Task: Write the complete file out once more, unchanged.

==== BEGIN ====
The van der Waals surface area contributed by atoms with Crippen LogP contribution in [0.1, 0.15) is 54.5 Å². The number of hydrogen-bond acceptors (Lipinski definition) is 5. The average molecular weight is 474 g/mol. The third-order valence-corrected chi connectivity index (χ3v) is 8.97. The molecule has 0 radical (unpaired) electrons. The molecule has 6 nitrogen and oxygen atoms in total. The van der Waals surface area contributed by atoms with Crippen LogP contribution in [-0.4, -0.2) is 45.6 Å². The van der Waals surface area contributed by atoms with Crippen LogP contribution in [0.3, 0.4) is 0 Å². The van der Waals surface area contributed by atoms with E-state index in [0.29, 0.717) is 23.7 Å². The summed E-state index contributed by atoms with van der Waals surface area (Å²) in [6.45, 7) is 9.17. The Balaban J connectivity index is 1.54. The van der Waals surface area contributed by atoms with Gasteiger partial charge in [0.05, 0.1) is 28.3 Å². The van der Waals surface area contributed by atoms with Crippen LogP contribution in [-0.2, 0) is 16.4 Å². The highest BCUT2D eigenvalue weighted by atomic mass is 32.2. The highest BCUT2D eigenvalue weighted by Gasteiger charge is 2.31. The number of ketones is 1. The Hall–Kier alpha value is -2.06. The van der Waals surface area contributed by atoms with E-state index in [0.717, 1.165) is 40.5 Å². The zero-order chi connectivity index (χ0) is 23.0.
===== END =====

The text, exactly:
The van der Waals surface area contributed by atoms with Crippen LogP contribution in [0.1, 0.15) is 54.5 Å². The number of hydrogen-bond acceptors (Lipinski definition) is 5. The average molecular weight is 474 g/mol. The third-order valence-corrected chi connectivity index (χ3v) is 8.97. The molecule has 0 radical (unpaired) electrons. The molecule has 6 nitrogen and oxygen atoms in total. The van der Waals surface area contributed by atoms with Crippen LogP contribution in [-0.4, -0.2) is 45.6 Å². The van der Waals surface area contributed by atoms with Crippen LogP contribution in [0.3, 0.4) is 0 Å². The van der Waals surface area contributed by atoms with E-state index in [0.29, 0.717) is 23.7 Å². The summed E-state index contributed by atoms with van der Waals surface area (Å²) in [6.45, 7) is 9.17. The Balaban J connectivity index is 1.54. The van der Waals surface area contributed by atoms with Gasteiger partial charge in [0.05, 0.1) is 28.3 Å². The van der Waals surface area contributed by atoms with Crippen LogP contribution in [-0.2, 0) is 16.4 Å². The highest BCUT2D eigenvalue weighted by atomic mass is 32.2. The highest BCUT2D eigenvalue weighted by Gasteiger charge is 2.31. The number of ketones is 1. The Hall–Kier alpha value is -2.06. The van der Waals surface area contributed by atoms with E-state index in [0.717, 1.165) is 40.5 Å². The zero-order chi connectivity index (χ0) is 23.0.